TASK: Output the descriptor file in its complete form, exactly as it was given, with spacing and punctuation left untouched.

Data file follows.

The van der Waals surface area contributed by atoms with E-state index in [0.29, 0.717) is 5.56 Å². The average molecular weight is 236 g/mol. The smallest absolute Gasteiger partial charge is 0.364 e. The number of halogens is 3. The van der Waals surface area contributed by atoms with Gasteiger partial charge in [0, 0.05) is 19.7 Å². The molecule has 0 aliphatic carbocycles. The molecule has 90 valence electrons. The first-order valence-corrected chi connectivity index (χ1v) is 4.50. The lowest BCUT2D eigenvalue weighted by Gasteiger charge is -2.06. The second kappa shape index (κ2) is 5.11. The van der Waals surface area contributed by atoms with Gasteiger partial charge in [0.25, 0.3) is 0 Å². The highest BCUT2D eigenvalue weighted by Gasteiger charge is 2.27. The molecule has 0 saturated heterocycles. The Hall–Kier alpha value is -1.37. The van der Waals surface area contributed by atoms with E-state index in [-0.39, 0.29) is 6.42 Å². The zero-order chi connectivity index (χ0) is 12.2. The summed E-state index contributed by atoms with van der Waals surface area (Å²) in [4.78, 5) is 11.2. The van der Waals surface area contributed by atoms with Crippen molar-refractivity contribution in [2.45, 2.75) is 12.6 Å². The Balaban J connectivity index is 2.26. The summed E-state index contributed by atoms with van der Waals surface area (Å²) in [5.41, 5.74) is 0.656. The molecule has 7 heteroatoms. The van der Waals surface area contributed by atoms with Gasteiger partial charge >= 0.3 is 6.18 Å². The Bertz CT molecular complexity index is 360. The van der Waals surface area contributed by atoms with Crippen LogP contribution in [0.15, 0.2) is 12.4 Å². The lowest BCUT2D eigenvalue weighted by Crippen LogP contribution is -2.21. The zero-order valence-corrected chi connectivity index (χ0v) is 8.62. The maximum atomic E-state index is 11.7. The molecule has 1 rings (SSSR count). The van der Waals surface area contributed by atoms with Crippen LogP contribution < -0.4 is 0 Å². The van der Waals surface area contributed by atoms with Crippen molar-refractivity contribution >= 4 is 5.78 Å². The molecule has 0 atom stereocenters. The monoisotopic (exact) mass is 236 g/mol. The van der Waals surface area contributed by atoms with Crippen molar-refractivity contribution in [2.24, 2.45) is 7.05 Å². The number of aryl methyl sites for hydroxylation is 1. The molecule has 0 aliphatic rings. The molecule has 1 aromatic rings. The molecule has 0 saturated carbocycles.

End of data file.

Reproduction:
The van der Waals surface area contributed by atoms with E-state index in [0.29, 0.717) is 5.56 Å². The average molecular weight is 236 g/mol. The smallest absolute Gasteiger partial charge is 0.364 e. The number of halogens is 3. The van der Waals surface area contributed by atoms with Gasteiger partial charge in [0, 0.05) is 19.7 Å². The molecule has 0 aliphatic carbocycles. The molecule has 90 valence electrons. The first-order valence-corrected chi connectivity index (χ1v) is 4.50. The lowest BCUT2D eigenvalue weighted by Gasteiger charge is -2.06. The second kappa shape index (κ2) is 5.11. The van der Waals surface area contributed by atoms with Gasteiger partial charge in [0.25, 0.3) is 0 Å². The highest BCUT2D eigenvalue weighted by Gasteiger charge is 2.27. The molecule has 0 saturated heterocycles. The Hall–Kier alpha value is -1.37. The van der Waals surface area contributed by atoms with E-state index in [-0.39, 0.29) is 6.42 Å². The zero-order chi connectivity index (χ0) is 12.2. The summed E-state index contributed by atoms with van der Waals surface area (Å²) in [4.78, 5) is 11.2. The van der Waals surface area contributed by atoms with Crippen molar-refractivity contribution in [2.45, 2.75) is 12.6 Å². The Balaban J connectivity index is 2.26. The summed E-state index contributed by atoms with van der Waals surface area (Å²) in [5.41, 5.74) is 0.656. The molecule has 7 heteroatoms. The van der Waals surface area contributed by atoms with Gasteiger partial charge >= 0.3 is 6.18 Å². The Bertz CT molecular complexity index is 360. The van der Waals surface area contributed by atoms with Crippen LogP contribution in [0.15, 0.2) is 12.4 Å². The lowest BCUT2D eigenvalue weighted by Crippen LogP contribution is -2.21. The zero-order valence-corrected chi connectivity index (χ0v) is 8.62. The maximum atomic E-state index is 11.7. The molecule has 1 rings (SSSR count). The van der Waals surface area contributed by atoms with Crippen LogP contribution < -0.4 is 0 Å². The van der Waals surface area contributed by atoms with Crippen molar-refractivity contribution >= 4 is 5.78 Å². The molecule has 0 atom stereocenters. The monoisotopic (exact) mass is 236 g/mol. The van der Waals surface area contributed by atoms with Crippen molar-refractivity contribution in [2.24, 2.45) is 7.05 Å². The number of aryl methyl sites for hydroxylation is 1. The molecule has 0 aliphatic rings. The molecule has 1 aromatic rings. The molecule has 0 saturated carbocycles.